North County Outlook - Community newspaper serving Marysville, Arlington, Tulalip, Smokey Point, Lakewood

Fireworks laws vary in local cities, county


Courtesy Photo

Fireworks confiscated last year by the Marysville Police Department.

This will be the second year that fireworks are banned in Marysville, while Arlington and Snohomish County residents can discharge them only on July 4.

As scheduled in Marysville's original ordinance the fine for discharging fireworks is also increasing this year to $257 from $103.

Next year it is scheduled to increase to $513 which is where the fine is planned to remain.

Marysville officials and local fire district officials say the ban went well last year.

"We do believe that there was a reduction in incidents last year," said Christie Veley, public education and information specialist with the Marysville Fire District.

"There was not a single fireworks-related injury in the City of Marysville last year, and that is not really normal for us," she said.

Local police issued many more infractions than in previous years, according to Connie Mennie, public relations administrator with the City of Marysville.

"Following an extensive public communications campaign over several weeks leading up to the holiday, Marysville police strongly enforced the law. This is reflected in a dramatic increase in charges compared to previous years," she said.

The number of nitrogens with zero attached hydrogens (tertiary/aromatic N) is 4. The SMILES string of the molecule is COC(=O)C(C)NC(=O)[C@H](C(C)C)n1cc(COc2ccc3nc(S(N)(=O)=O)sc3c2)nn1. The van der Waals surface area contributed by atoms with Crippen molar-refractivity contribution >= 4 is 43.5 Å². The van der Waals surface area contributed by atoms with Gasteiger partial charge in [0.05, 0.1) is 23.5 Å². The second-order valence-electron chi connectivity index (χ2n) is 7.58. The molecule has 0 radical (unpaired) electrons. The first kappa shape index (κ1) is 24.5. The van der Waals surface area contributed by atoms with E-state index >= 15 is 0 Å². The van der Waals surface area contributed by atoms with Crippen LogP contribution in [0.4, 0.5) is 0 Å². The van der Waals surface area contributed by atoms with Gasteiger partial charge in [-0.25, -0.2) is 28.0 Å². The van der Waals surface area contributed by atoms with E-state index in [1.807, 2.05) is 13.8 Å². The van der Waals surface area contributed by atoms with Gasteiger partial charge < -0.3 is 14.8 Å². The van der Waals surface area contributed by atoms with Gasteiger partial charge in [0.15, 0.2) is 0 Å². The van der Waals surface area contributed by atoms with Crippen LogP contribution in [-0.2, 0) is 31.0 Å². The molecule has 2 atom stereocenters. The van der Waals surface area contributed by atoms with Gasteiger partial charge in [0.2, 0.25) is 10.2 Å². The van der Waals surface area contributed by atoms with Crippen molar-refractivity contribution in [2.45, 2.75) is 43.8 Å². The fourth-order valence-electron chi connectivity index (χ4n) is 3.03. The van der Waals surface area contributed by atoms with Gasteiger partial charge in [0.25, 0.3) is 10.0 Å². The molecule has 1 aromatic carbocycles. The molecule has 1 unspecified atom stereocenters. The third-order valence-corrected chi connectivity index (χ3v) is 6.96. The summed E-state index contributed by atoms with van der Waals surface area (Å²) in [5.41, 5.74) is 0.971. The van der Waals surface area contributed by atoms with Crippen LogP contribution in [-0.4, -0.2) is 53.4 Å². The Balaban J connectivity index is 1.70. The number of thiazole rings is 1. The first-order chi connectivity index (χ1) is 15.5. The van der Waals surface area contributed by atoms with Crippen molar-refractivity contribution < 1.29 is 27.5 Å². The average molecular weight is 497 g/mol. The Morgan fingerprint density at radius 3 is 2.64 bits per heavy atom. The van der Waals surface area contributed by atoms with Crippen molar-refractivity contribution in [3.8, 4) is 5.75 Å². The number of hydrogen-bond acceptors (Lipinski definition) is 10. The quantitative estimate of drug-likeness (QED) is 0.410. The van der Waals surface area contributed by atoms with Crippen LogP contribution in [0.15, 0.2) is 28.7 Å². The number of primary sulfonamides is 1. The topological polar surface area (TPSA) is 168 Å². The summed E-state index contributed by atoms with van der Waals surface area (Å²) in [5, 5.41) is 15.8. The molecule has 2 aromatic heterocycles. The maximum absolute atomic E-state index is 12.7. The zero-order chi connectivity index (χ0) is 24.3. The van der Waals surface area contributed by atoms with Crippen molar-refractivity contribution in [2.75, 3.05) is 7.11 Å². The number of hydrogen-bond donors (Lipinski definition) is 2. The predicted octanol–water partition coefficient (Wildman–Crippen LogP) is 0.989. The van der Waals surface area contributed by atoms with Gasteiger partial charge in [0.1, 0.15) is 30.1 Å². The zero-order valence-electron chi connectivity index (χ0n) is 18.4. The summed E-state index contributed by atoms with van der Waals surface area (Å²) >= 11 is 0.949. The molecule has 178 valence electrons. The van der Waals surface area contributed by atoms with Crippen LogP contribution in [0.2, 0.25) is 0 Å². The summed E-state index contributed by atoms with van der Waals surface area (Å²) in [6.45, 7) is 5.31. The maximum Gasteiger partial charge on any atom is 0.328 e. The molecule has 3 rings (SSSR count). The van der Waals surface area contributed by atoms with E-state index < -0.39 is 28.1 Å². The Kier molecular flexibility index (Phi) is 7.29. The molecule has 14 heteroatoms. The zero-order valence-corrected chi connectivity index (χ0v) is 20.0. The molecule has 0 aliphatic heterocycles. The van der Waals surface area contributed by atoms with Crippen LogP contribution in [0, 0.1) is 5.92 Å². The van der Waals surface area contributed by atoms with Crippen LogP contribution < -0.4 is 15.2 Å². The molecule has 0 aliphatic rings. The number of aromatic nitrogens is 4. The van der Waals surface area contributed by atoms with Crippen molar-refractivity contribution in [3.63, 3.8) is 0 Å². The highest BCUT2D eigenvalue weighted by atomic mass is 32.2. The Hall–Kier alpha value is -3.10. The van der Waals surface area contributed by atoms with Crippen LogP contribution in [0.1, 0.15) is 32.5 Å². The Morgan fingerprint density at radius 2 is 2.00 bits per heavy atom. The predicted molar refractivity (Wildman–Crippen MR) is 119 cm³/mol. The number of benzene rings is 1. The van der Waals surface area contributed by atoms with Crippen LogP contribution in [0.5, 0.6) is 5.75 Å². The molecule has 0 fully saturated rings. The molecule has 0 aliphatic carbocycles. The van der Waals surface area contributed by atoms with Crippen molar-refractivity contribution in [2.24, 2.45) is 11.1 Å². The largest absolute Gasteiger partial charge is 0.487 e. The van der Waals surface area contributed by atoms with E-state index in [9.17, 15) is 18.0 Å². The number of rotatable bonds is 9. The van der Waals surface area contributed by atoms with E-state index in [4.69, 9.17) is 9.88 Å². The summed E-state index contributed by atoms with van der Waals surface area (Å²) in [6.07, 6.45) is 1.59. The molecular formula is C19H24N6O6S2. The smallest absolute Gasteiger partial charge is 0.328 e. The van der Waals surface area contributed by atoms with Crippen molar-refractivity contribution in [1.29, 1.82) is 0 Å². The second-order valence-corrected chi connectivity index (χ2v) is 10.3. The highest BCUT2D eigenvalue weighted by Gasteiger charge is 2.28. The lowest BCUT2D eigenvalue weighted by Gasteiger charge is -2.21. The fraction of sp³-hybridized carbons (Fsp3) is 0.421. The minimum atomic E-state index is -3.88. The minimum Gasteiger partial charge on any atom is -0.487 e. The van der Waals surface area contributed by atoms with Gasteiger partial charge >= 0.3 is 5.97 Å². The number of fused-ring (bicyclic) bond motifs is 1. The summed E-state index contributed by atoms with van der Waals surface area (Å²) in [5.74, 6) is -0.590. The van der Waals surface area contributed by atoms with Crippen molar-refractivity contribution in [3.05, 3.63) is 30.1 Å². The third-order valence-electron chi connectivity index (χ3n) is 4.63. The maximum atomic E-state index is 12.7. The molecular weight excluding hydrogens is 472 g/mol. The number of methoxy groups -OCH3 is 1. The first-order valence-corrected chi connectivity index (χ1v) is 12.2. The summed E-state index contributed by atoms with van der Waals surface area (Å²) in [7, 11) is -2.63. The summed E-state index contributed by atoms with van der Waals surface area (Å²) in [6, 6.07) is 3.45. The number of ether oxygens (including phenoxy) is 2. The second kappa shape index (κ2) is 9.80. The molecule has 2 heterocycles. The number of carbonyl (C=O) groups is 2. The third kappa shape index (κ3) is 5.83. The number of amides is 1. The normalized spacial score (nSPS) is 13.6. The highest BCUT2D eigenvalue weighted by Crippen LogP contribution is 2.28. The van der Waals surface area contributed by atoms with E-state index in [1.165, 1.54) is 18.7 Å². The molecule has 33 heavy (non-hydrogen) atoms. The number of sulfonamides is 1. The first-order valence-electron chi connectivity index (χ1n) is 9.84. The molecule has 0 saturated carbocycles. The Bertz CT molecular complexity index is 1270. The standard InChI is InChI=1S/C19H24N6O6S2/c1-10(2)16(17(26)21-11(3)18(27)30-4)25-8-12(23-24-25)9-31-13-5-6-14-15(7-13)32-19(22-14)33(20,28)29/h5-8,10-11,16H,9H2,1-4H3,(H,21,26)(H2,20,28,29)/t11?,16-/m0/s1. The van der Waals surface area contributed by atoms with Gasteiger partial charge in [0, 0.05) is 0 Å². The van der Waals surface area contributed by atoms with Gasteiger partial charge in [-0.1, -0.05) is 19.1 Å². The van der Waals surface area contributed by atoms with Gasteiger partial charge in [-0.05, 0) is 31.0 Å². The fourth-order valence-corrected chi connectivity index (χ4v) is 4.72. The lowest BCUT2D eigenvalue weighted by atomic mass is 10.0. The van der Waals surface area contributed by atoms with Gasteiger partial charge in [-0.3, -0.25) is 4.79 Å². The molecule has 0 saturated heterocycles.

In 2017 the police department issued 51 infractions/citations and 13 warnings. In 2016 the department issued 15 infractions/citations and 72 warnings.

Veley said that the Marysville Fire District is trying to get the word out again about the ban.

"We hope that people will listen to the ban again this year," she said.

Those in unincorporated Snohomish County can discharge fireworks from 9 a.m. to midnight, said Veley.

Those unsure if they are inside Marysville city limits or not can find a map at

Arlington residents can also use fireworks until midnight on July 4

"They have to be the 'safe and sane' fireworks," said Arlington's acting fire chief Dave Kraski. "If you buy them in one of the vendors that will be in Arlington, the only kind of fireworks they can sell are the 'safe and sane' ones,."

Veley also encourages those who are going to discharge fireworks to choose the safe legal ones.

Both Veley and Kraski suggest keeping water nearby in case something catches on fire.

"Have a bucket of water handy," said Veley. "Last year there were several small grass fires, like there usually is."

"If the weather continues as it is going now, it's going to be a hot and dry Fourth of July," said Kraski.

Keeping fireworks away from small children is also important, said Veley.

"Many people think it's safe to give sparklers to their children, but those can burn at 2,000 degrees," she said, which is "easily hot enough to burn a child's hands."

Those who want to report illegal fireworks should use the non-emergency line to keep the emergency line open.

The non-emergency line for the county is 425-407-3999.

Of course the safest thing to do is attend one of the public fireworks shows instead, said Kraski, who encourages people to attend Arlington's show which is at Quake Field next to the Arlington Boys & Girls Club at 18513 59th Ave NE, Arlington. It begins at dark.


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